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Assuming the wars of the far, far future aren't either fought exclusively by unmanned spacecraft/robots/drones or in ways so incomprehensible to us that comparisons are meaningless, the only foolproof way to increase the power of an infrantryman's weapons are to make the switch to laser and energy weapons, which can produce a theoretically arbitrary (or at least very high) muzzle energy. But the problem with man-portable energy weapons, especially those in excess of a few megajoules or (dare we dream) gigajoules is how to power them. Presumably the people of the future will have perfected the means of creating antimatter cheaply and efficiently to the point where it can be miniaturized and even weaponized.

But is it safe?

How would the soldiers, commanders and generals of the far future prevent their antimatter batteries from turning into antimatter warheads, and how would they prevent their antimatter warheads from turning friendlies into casualties when their Penning traps are breached in an attack by the enemy? Is there a way to render such devices inert in the event of damage to their EM containment fields or does the very nature of antimatter make any device utilizing it for power one stray laser blast away from a bomb?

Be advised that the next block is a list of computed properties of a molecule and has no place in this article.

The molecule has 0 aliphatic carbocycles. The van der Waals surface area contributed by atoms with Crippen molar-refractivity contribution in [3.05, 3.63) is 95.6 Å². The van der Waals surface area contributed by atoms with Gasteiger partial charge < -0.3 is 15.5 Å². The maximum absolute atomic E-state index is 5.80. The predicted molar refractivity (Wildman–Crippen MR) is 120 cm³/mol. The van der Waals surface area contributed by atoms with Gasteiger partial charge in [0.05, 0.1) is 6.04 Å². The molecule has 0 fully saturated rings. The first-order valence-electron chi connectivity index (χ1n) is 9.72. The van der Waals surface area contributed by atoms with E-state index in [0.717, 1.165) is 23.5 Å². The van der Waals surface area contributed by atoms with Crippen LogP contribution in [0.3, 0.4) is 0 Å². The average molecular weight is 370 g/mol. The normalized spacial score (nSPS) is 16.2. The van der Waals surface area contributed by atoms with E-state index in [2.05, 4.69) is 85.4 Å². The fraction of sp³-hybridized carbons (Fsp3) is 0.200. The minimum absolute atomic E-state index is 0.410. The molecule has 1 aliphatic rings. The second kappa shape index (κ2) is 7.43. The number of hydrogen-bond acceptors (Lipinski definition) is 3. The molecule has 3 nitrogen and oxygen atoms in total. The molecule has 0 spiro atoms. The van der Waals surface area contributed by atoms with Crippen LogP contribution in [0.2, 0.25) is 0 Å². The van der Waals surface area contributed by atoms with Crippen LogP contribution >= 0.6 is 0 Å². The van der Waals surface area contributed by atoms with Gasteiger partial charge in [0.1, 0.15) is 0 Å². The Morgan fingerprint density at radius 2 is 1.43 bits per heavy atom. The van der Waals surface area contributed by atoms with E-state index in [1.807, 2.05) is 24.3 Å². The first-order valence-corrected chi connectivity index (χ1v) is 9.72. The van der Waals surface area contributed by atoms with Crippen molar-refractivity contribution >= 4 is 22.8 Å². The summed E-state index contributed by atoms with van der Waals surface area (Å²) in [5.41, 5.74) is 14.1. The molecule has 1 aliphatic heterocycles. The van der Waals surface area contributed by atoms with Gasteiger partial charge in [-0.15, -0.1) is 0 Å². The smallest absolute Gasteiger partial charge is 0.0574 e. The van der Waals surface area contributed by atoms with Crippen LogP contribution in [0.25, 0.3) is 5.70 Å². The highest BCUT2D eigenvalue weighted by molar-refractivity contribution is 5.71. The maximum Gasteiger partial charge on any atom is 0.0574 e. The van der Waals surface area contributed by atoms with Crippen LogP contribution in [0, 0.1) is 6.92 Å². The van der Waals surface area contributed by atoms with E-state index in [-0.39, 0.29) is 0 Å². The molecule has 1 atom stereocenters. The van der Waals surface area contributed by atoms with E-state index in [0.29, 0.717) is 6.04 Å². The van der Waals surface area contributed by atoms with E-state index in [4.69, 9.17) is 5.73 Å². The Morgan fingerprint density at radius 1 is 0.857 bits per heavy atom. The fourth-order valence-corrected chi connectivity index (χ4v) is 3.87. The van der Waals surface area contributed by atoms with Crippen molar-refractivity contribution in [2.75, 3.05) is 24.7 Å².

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  • $\begingroup$ Safe is relative, consider the LiPo battery for example. $\endgroup$ – Separatrix Sep 20 '16 at 8:01
  • $\begingroup$ I would suggest using a spontaneous approach meaning only invoke the creation of antimatter when needed, how to do it you ask I must consult with my future descendants using gravitational wave service. $\endgroup$ – user6760 Sep 20 '16 at 10:37
  • $\begingroup$ Have you looked at what our current armed forces do? While we don't have ungodly powerful weapons at the fingertips of every infantryman, a surprisingly large amount of attention goes into making sure that an unlucky hit doesn't cause your entire powder keg to go up in flames. I would expect any reasonable answer to your question would include the same basic safeguards that we use today. $\endgroup$ – Cort Ammon Sep 20 '16 at 17:10
  • $\begingroup$ Keep in mind, 1microgram antimatter+1microgram matter approximately puts out energy equivalent to 43kilograms of TNT. Careful how much your batteries. You'd need to keep the two components well separated . . . or 43 kilos of TNT just went off in a single battery. That's1.8x10^8 Joules. $\endgroup$ – FoxElemental May 2 '18 at 21:03
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I don't think there's a way to safely store antimatter in a world made of matter. Maybe you could produce it at the moment through Hawking Radiation from a very small vaporizing Black Hole?